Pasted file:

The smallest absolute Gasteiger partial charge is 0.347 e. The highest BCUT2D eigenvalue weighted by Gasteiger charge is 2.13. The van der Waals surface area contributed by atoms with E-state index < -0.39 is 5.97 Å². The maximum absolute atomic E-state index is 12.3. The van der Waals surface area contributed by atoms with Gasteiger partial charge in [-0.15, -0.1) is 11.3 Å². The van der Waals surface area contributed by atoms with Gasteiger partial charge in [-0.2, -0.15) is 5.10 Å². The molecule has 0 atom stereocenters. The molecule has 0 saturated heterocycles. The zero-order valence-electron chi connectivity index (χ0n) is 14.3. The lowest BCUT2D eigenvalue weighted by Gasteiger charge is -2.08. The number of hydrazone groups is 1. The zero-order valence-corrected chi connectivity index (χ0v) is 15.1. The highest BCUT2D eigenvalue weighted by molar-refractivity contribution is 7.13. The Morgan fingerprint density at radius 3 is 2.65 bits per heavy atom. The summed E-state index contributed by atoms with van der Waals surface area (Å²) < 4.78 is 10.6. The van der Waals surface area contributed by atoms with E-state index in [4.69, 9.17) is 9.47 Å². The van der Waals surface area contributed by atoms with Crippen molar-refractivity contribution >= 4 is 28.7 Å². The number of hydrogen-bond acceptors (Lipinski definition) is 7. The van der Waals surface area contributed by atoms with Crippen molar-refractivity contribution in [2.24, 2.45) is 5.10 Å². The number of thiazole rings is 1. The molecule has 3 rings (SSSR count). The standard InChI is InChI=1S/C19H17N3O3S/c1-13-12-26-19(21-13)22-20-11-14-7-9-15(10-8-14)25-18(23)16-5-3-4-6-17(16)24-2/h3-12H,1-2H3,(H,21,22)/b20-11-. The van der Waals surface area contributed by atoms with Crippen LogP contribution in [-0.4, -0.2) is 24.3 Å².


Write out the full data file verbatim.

The smallest absolute Gasteiger partial charge is 0.347 e. The highest BCUT2D eigenvalue weighted by Gasteiger charge is 2.13. The van der Waals surface area contributed by atoms with E-state index < -0.39 is 5.97 Å². The maximum absolute atomic E-state index is 12.3. The van der Waals surface area contributed by atoms with Gasteiger partial charge in [-0.15, -0.1) is 11.3 Å². The van der Waals surface area contributed by atoms with Gasteiger partial charge in [-0.2, -0.15) is 5.10 Å². The molecule has 0 atom stereocenters. The molecule has 0 saturated heterocycles. The zero-order valence-electron chi connectivity index (χ0n) is 14.3. The lowest BCUT2D eigenvalue weighted by Gasteiger charge is -2.08. The number of hydrazone groups is 1. The zero-order valence-corrected chi connectivity index (χ0v) is 15.1. The highest BCUT2D eigenvalue weighted by molar-refractivity contribution is 7.13. The Morgan fingerprint density at radius 3 is 2.65 bits per heavy atom. The summed E-state index contributed by atoms with van der Waals surface area (Å²) < 4.78 is 10.6. The van der Waals surface area contributed by atoms with E-state index in [4.69, 9.17) is 9.47 Å². The van der Waals surface area contributed by atoms with Crippen molar-refractivity contribution >= 4 is 28.7 Å². The number of hydrogen-bond acceptors (Lipinski definition) is 7. The van der Waals surface area contributed by atoms with Crippen molar-refractivity contribution in [2.24, 2.45) is 5.10 Å². The number of thiazole rings is 1. The molecule has 3 rings (SSSR count). The standard InChI is InChI=1S/C19H17N3O3S/c1-13-12-26-19(21-13)22-20-11-14-7-9-15(10-8-14)25-18(23)16-5-3-4-6-17(16)24-2/h3-12H,1-2H3,(H,21,22)/b20-11-. The van der Waals surface area contributed by atoms with Crippen LogP contribution in [-0.4, -0.2) is 24.3 Å².